And as far as clarity is concerned, one thing that bothers me is how we express time intervals. I mean, what’s 5.0? Five of what? You can usually infer from context that it is a time interval, and you can probably guess that it’s measured in seconds… But I think we can do better. We can make this clearer, without being too verbose.

Here’s an idea I stole from Ruby on Rails:

NSTimer.every(1.minute) {
    println("Another minute elapsed...")

NSTimer.after(5.seconds) {
    println("Do you want to rate us on App Store?")

Wow. Isn’t this… cute? But it’s so clear, readable, and expressive, too!

It sounds almost like English: “every 1 minute”, “after 5 seconds”. Usually when people try to make a programming language read like English, they make it worse, and you end up with something that’s harder, not easier to understand. But not here. We just got ourselves a natural-sounding and expressive API that everyone will immediately understand, yet it’s almost as terse as it can possibly be.


Now that we’ve designed an alternative interface for NSTimer, it’s time to write the code.

Let’s start with the hardest part — closures. Remember, NSTimer requires a target object and a method on that object to run. Swift functions are not objects, so we’ll need to introduce a helper class to wrap the closure.

private class NSTimerActor {
    var block: () -> ()
    init(_ block: () -> ()) {
        self.block = block
    @objc func fire() {

This is a bridge between the closure-based API and the target/selector reality. We can initialize this object with a closure, and then call fire to run it. (The fire method needs to be @objc to work with NSTimer.)

Now we can do:

let actor = NSTimerActor {

NSTimer(timeInterval: 1.0, target: actor, selector: "fire", userInfo: nil, repeats: false)

In case you’re wondering about memory management, the rules are on our side. NSTimer keeps a strong reference to its target object, so as long as the timer is alive, the “actor” object will be alive, and so will our closure.

Great! Now let’s just package this together. But before we define every and after, let’s define timer initializers. Why? Sometimes you don’t want your timer to be immediately scheduled. And there are some situations where you want to add a timer to the run loop yourself.

extension NSTimer {
    class func new(after interval: NSTimeInterval, _ block: () -> ()) -> NSTimer {
        let actor = NSTimerActor(block)
        return self.init(timeInterval: interval, target: actor, selector: "fire", userInfo: nil, repeats: false)
    class func new(every interval: NSTimeInterval, _ block: () -> ()) -> NSTimer {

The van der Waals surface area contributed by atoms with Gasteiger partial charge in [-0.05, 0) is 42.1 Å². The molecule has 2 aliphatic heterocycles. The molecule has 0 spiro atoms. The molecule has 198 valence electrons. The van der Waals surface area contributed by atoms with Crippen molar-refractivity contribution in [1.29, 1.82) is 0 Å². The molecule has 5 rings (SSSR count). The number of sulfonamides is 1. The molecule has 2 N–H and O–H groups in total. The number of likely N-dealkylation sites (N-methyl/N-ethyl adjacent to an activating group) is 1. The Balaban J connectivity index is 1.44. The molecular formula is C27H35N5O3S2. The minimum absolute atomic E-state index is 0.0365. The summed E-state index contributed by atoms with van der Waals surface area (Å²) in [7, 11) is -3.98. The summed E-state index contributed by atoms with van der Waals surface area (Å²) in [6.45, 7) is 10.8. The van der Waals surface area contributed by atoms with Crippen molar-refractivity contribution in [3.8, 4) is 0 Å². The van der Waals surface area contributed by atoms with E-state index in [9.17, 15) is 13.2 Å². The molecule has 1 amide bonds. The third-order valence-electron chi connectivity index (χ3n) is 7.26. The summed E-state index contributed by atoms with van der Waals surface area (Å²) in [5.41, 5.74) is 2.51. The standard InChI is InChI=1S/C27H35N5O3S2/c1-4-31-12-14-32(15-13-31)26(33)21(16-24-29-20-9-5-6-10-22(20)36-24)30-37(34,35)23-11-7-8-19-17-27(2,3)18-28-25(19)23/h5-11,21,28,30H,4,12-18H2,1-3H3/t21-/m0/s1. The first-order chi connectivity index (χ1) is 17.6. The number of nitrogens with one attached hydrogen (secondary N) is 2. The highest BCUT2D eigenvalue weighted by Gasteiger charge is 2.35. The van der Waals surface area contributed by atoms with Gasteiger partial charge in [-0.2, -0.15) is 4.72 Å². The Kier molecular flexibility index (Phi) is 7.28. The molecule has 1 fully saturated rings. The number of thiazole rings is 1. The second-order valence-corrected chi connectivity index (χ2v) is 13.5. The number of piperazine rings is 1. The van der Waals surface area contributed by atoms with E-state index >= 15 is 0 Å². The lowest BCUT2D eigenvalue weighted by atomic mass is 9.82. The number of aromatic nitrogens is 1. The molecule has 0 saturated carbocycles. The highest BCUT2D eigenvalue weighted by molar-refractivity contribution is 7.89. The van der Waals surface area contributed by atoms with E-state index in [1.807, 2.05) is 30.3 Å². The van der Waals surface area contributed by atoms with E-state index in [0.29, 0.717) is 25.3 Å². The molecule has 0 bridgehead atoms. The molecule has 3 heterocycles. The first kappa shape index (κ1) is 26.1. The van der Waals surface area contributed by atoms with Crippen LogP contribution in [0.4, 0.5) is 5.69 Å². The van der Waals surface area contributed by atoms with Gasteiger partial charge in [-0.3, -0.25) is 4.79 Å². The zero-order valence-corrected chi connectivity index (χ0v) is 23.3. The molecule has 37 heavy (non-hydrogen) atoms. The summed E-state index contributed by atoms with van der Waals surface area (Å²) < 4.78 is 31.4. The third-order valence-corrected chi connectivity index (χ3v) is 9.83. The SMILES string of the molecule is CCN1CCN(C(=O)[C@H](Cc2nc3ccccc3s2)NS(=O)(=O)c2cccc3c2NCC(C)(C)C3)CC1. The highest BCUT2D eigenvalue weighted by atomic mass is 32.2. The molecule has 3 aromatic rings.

let actor = NSTimerActor(block)
        return self.init(timeInterval: interval, target: actor, selector: "fire", userInfo: nil, repeats: true)

Wait, wait, wait… class func new? That’s not an initializer! No, it’s not, but unfortunately, as of Swift 1.2, there’s a bug (18720947) that will crash this code if we define it as a convenience initializer. Calling this new seems like a reasonable compromise.

Now we can define every and after in terms of new:

extension NSTimer {
    class func after(interval: NSTimeInterval, _ block: () -> ()) -> NSTimer {
        let timer = NSTimer.new(after: interval, block)
        NSRunLoop.currentRunLoop().addTimer(timer, forMode: NSDefaultRunLoopMode)
        return timer
    class func every(interval: NSTimeInterval, _ block: () -> ()) -> NSTimer {
        let timer = NSTimer.new(every: interval, block)
        NSRunLoop.currentRunLoop().addTimer(timer, forMode: NSDefaultRunLoopMode)
        return timer

And finally, the icing on the cake, let’s implement our NSTimeInterval helpers:

extension Double {
    var second:  NSTimeInterval { return self }
    var seconds: NSTimeInterval { return self }
    var minute:  NSTimeInterval { return self * 60 }
    var minutes: NSTimeInterval { return self * 60 }
    var hour:    NSTimeInterval { return self * 3600 }
    var hours:   NSTimeInterval { return self * 3600 }

There’s a fair amount of repetition here. But the goal of these helpers is to be expressive and natural. So we have singular and plural variants — this way we can naturally write 1.second, 5.minutes, 0.7.seconds. (Because Double is IntegerLiteralConvertible, we can use these properties on integers for free, without extending Int.)


Here’s our new, freshly baked NSTimer API:

// Scheduling a delay
NSTimer.after(1.minute) {
    println("Are you still here?")

// Repeating an action
NSTimer.every(0.7.seconds) {

// Pass a method reference instead of a closure
NSTimer.every(30.seconds, align)

// Make a timer object without scheduling
let timer = NSTimer.new(every: 1.second) {

And that’s it! Another class simplified, modernized, swiftified.

If you like it, I published the full source code on GitHub: SwiftyTimer. If you’re using CocoaPods, you can include this library in your project by adding pod 'SwiftyTimer' to your Podfile.

I also encourage you to check out my previous Swifty API project with NSUserDefaults, and my article about naming things: Swifty methods.

If you have comments, complaints or ideas for improvement, please let me know on Twitter or make an issue on GitHub.

Published May 11, 2015. Last updated May 15, 2015. Send feedback.